The narrow addition running along the south of the building added a corridor and more commodious staircase.
Most intriguing to me, I admit, was seeing the shower room because I’ve heard stories from so many elders while living in Bay View of what a godsend those were in a community where many homes didn’t have showers or bathtubs.
In an undated article that appears to be about a 1988 Brinton Center reunion, former County Supervisor Daniel Cupertino Jr. said, "It was almost cradle to grave (there). We got our immunizations, attended story hours, joined the pigeon club and played basketball. I think many Bay View men still race pigeons after they began at the center.
"Mary Martinetti started a language class so second-generation Italians could learn the language better and first-generation people could learn English."
(PHOTO: Courtesy of Mindy Ceretto-Rupp)
In the same article, then-director of the current center, Gene Campbell, said, "The gym had such a low ceiling, the building met no fire codes, but every time someone talked of razing it, the (Woman's Club) appealed to the authorities and won their case."
Alas, the center was closed by the mid-1970s and the building torn down in 1977. A new Beulah Brinton Community Center was built at 2555 S. Bay St. (coincidentally quite near to where Engine 11’s original quarters were located) in 1981 and continues to operate there. Brinton’s house on Superior Street is now home to the Bay View Historical Society.
I’m happy to say that these plans are now filed in the proper place. I know because I put them there myself, with the guidance, of course, of an expert at the archive.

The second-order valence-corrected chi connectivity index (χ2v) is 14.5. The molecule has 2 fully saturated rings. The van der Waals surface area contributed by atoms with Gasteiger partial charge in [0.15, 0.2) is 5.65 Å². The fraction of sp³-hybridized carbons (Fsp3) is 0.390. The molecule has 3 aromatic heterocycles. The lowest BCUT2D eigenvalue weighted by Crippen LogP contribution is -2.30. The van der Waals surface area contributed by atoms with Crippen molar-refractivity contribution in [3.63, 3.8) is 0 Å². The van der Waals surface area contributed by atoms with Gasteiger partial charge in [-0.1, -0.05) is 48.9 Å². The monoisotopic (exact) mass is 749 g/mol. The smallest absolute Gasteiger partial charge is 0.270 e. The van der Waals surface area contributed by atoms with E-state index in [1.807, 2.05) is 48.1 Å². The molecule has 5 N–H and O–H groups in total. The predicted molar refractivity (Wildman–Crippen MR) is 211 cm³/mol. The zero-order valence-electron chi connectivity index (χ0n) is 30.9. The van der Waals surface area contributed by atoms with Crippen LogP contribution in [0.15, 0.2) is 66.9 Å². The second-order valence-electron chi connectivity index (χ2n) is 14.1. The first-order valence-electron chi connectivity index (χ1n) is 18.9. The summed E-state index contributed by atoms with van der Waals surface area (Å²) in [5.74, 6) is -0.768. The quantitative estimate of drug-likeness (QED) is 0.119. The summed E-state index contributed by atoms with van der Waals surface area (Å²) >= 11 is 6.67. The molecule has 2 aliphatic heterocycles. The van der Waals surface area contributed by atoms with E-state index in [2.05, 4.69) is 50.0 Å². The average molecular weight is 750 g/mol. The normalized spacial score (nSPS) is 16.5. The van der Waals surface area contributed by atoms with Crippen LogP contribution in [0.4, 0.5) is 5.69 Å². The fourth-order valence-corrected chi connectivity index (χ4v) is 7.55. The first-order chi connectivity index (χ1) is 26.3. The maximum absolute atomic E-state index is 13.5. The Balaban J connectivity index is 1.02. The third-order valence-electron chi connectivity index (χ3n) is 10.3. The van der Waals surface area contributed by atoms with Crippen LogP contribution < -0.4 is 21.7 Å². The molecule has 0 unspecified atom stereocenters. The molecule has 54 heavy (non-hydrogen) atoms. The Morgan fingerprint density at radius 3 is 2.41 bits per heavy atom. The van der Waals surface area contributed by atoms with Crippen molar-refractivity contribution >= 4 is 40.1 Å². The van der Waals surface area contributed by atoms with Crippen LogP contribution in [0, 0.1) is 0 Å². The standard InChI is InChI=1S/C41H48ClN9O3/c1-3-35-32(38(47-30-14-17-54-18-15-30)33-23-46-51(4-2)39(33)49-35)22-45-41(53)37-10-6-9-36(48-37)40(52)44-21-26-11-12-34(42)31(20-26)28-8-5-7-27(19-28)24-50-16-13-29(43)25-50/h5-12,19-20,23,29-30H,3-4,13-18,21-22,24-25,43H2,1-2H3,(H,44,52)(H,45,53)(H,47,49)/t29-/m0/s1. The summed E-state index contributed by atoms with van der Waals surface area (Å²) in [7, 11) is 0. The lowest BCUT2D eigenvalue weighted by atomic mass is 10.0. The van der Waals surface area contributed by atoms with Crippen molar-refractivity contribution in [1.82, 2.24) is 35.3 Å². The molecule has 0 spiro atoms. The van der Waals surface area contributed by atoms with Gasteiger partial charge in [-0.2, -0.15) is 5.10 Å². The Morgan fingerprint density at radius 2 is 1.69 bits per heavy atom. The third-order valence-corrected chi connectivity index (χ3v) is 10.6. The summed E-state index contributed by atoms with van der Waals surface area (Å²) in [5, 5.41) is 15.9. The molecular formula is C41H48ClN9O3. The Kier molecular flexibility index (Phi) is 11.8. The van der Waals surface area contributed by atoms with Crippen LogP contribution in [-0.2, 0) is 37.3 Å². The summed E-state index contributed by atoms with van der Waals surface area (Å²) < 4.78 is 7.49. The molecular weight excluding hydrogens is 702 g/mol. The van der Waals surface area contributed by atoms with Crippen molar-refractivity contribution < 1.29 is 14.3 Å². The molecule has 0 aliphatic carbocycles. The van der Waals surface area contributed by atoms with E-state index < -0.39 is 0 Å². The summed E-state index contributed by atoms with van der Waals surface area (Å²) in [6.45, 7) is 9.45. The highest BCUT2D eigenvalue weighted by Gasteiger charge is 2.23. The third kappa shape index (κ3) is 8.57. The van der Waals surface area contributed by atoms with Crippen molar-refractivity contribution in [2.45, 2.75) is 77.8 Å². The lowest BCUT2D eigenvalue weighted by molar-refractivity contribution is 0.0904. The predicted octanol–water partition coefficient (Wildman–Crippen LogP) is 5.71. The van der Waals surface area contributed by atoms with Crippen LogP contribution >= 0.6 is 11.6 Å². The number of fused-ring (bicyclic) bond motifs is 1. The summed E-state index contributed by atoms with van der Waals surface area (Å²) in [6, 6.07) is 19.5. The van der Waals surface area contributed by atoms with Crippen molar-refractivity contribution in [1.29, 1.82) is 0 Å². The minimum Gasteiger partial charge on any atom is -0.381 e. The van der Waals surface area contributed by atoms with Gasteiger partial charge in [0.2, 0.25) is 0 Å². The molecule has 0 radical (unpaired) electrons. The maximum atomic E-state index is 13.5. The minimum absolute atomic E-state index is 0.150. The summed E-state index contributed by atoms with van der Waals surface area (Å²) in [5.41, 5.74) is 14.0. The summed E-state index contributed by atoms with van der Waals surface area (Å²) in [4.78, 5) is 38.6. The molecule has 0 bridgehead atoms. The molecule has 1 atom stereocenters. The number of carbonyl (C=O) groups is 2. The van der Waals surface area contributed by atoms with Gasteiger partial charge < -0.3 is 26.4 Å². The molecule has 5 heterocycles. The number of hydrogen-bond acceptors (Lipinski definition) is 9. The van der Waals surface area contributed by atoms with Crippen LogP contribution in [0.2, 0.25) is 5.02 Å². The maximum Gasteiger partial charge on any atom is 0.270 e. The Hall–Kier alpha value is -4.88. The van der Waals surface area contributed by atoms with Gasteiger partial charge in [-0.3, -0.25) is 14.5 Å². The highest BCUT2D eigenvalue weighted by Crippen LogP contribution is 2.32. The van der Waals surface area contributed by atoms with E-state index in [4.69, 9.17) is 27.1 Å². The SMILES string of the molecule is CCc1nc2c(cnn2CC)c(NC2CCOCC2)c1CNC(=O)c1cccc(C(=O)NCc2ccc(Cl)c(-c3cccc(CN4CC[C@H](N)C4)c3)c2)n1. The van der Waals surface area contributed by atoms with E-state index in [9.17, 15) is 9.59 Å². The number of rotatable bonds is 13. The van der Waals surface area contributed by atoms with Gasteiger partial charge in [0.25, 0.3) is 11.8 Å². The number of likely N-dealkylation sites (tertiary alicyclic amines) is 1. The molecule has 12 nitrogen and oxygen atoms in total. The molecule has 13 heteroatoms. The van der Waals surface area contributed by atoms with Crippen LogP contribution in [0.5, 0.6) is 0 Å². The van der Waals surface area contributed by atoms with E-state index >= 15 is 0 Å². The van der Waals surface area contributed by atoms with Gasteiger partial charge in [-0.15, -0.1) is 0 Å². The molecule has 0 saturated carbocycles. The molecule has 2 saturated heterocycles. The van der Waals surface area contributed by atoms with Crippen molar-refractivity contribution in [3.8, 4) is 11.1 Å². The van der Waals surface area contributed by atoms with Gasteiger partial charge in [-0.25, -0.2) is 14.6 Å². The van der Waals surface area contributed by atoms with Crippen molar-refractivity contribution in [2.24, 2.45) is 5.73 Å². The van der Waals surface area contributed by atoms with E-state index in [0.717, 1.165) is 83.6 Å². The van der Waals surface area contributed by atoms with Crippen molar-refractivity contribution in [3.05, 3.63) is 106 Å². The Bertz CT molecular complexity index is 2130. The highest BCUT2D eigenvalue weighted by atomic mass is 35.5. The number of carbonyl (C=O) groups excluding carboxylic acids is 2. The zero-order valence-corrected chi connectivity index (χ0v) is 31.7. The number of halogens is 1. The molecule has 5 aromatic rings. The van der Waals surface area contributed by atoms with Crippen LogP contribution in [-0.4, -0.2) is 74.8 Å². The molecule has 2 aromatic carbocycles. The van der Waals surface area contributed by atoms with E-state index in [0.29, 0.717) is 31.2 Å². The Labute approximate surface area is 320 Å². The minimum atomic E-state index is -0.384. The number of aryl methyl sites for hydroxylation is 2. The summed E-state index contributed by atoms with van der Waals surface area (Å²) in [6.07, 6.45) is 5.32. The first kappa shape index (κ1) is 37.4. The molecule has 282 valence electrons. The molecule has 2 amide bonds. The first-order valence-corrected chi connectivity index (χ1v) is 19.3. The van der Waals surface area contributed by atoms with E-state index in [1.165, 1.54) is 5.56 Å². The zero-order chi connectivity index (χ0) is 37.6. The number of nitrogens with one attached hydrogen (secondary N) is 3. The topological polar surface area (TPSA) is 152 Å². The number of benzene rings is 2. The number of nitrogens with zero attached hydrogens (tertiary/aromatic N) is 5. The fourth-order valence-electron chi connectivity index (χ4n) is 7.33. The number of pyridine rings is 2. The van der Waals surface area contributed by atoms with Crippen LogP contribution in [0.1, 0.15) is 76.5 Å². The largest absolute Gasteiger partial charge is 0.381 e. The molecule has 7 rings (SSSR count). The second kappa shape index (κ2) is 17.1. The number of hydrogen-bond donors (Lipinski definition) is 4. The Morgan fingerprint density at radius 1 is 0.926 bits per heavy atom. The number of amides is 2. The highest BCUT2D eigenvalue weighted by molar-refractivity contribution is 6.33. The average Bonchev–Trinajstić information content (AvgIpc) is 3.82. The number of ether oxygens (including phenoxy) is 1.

Born in Brooklyn, N.Y., where he lived until he was 17, Bobby received his BA-Mass Communications from UWM in 1989 and has lived in Walker's Point, Bay View, Enderis Park, South Milwaukee and on the East Side.
He has published three non-fiction books in Italy – including one about an event in Milwaukee history, which was published in the U.S. in autumn 2010. Four more books, all about Milwaukee, have been published by The History Press.
With his most recent band, The Yell Leaders, Bobby released four LPs and had a songs featured in episodes of TV's "Party of Five" and "Dawson's Creek," and films in Japan, South America and the U.S. The Yell Leaders were named the best unsigned band in their region by VH-1 as part of its Rock Across America 1998 Tour. Most recently, the band contributed tracks to a UK vinyl/CD tribute to the Redskins and collaborated on a track with Italian novelist Enrico Remmert.
He's produced three installments of the "OMCD" series of local music compilations for OnMilwaukee.com and in 2007 produced a CD of Italian music and poetry.
In 2005, he was awarded the City of Asti's (Italy) Journalism Prize for his work focusing on that area. He has also won awards from the Milwaukee Press Club.
He can be heard weekly on 88Nine Radio Milwaukee talking about his "Urban Spelunking" series of stories.